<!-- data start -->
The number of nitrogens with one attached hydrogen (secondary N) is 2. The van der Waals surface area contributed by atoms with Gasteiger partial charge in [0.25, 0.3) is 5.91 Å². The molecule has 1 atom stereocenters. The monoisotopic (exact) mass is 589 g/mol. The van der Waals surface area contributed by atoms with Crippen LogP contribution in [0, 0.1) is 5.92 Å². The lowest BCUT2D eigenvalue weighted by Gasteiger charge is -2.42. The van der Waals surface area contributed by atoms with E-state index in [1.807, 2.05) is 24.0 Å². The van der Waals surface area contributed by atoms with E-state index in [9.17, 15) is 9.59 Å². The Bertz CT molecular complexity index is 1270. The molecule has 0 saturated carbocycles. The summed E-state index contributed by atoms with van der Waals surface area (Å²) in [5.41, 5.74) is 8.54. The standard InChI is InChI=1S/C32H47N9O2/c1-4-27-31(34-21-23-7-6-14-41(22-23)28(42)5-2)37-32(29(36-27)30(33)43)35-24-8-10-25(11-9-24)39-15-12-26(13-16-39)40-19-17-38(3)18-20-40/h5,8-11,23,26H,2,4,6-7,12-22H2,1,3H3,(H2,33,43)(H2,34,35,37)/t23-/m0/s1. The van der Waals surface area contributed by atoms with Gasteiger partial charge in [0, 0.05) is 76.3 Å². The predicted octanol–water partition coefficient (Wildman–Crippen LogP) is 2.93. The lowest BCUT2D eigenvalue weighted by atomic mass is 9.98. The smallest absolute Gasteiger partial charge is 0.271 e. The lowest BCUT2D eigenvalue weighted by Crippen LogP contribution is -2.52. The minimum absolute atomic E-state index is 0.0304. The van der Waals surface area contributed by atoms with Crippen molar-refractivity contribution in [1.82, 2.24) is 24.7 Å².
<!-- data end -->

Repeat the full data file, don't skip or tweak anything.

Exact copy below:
The number of nitrogens with one attached hydrogen (secondary N) is 2. The van der Waals surface area contributed by atoms with Gasteiger partial charge in [0.25, 0.3) is 5.91 Å². The molecule has 1 atom stereocenters. The monoisotopic (exact) mass is 589 g/mol. The van der Waals surface area contributed by atoms with Crippen LogP contribution in [0, 0.1) is 5.92 Å². The lowest BCUT2D eigenvalue weighted by Gasteiger charge is -2.42. The van der Waals surface area contributed by atoms with E-state index in [1.807, 2.05) is 24.0 Å². The van der Waals surface area contributed by atoms with E-state index in [9.17, 15) is 9.59 Å². The Bertz CT molecular complexity index is 1270. The molecule has 0 saturated carbocycles. The summed E-state index contributed by atoms with van der Waals surface area (Å²) in [5.41, 5.74) is 8.54. The standard InChI is InChI=1S/C32H47N9O2/c1-4-27-31(34-21-23-7-6-14-41(22-23)28(42)5-2)37-32(29(36-27)30(33)43)35-24-8-10-25(11-9-24)39-15-12-26(13-16-39)40-19-17-38(3)18-20-40/h5,8-11,23,26H,2,4,6-7,12-22H2,1,3H3,(H2,33,43)(H2,34,35,37)/t23-/m0/s1. The van der Waals surface area contributed by atoms with Gasteiger partial charge in [0, 0.05) is 76.3 Å². The predicted octanol–water partition coefficient (Wildman–Crippen LogP) is 2.93. The lowest BCUT2D eigenvalue weighted by atomic mass is 9.98. The smallest absolute Gasteiger partial charge is 0.271 e. The lowest BCUT2D eigenvalue weighted by Crippen LogP contribution is -2.52. The minimum absolute atomic E-state index is 0.0304. The van der Waals surface area contributed by atoms with Crippen molar-refractivity contribution in [1.82, 2.24) is 24.7 Å².